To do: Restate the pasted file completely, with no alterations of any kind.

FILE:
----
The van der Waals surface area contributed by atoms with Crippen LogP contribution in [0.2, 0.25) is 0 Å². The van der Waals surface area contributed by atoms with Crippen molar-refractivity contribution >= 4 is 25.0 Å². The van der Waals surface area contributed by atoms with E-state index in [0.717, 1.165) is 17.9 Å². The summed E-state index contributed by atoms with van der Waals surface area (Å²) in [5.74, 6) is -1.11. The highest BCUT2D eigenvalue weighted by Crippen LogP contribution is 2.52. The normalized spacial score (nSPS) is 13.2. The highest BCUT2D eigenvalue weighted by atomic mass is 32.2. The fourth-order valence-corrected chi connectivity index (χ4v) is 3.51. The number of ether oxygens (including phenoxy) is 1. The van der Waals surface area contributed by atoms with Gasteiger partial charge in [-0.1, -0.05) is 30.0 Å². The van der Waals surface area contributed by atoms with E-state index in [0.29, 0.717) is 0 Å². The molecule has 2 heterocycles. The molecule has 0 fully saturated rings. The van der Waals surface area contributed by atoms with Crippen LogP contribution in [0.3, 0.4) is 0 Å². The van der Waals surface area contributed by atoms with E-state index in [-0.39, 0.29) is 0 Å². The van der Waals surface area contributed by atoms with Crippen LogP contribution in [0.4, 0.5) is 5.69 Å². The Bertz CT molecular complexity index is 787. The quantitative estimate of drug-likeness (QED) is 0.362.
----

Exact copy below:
The van der Waals surface area contributed by atoms with Crippen LogP contribution in [0.2, 0.25) is 0 Å². The van der Waals surface area contributed by atoms with Crippen molar-refractivity contribution >= 4 is 25.0 Å². The van der Waals surface area contributed by atoms with E-state index in [0.717, 1.165) is 17.9 Å². The summed E-state index contributed by atoms with van der Waals surface area (Å²) in [5.74, 6) is -1.11. The highest BCUT2D eigenvalue weighted by Crippen LogP contribution is 2.52. The normalized spacial score (nSPS) is 13.2. The highest BCUT2D eigenvalue weighted by atomic mass is 32.2. The fourth-order valence-corrected chi connectivity index (χ4v) is 3.51. The number of ether oxygens (including phenoxy) is 1. The van der Waals surface area contributed by atoms with Gasteiger partial charge in [-0.1, -0.05) is 30.0 Å². The van der Waals surface area contributed by atoms with E-state index in [0.29, 0.717) is 0 Å². The molecule has 2 heterocycles. The molecule has 0 fully saturated rings. The van der Waals surface area contributed by atoms with Crippen LogP contribution in [0.3, 0.4) is 0 Å². The van der Waals surface area contributed by atoms with E-state index in [-0.39, 0.29) is 0 Å². The van der Waals surface area contributed by atoms with Crippen LogP contribution in [0.4, 0.5) is 5.69 Å². The Bertz CT molecular complexity index is 787. The quantitative estimate of drug-likeness (QED) is 0.362.